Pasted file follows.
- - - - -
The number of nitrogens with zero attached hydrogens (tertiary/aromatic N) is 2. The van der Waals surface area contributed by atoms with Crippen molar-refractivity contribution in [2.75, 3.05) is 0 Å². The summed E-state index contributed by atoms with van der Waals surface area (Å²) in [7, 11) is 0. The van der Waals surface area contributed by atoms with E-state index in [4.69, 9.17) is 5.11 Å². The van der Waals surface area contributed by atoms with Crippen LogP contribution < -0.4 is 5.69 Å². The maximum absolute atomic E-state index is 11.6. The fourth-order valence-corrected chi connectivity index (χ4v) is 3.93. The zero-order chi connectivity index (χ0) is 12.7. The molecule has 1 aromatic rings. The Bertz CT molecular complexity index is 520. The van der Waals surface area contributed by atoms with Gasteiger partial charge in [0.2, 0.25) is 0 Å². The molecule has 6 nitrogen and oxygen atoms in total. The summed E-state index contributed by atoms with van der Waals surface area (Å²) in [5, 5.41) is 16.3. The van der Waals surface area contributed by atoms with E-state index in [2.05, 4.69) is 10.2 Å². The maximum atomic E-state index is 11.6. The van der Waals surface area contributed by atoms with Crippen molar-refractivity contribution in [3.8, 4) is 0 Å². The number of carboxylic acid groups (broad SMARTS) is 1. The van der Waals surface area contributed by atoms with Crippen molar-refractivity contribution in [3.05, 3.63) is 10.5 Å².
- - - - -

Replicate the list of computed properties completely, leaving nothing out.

The number of nitrogens with zero attached hydrogens (tertiary/aromatic N) is 2. The van der Waals surface area contributed by atoms with Crippen molar-refractivity contribution in [2.75, 3.05) is 0 Å². The summed E-state index contributed by atoms with van der Waals surface area (Å²) in [7, 11) is 0. The van der Waals surface area contributed by atoms with E-state index in [4.69, 9.17) is 5.11 Å². The van der Waals surface area contributed by atoms with Crippen LogP contribution < -0.4 is 5.69 Å². The maximum absolute atomic E-state index is 11.6. The fourth-order valence-corrected chi connectivity index (χ4v) is 3.93. The zero-order chi connectivity index (χ0) is 12.7. The molecule has 1 aromatic rings. The Bertz CT molecular complexity index is 520. The van der Waals surface area contributed by atoms with Gasteiger partial charge in [0.2, 0.25) is 0 Å². The molecule has 6 nitrogen and oxygen atoms in total. The summed E-state index contributed by atoms with van der Waals surface area (Å²) in [5, 5.41) is 16.3. The van der Waals surface area contributed by atoms with E-state index in [2.05, 4.69) is 10.2 Å². The maximum atomic E-state index is 11.6. The van der Waals surface area contributed by atoms with Crippen molar-refractivity contribution in [3.8, 4) is 0 Å². The number of carboxylic acid groups (broad SMARTS) is 1. The van der Waals surface area contributed by atoms with Crippen molar-refractivity contribution in [3.05, 3.63) is 10.5 Å².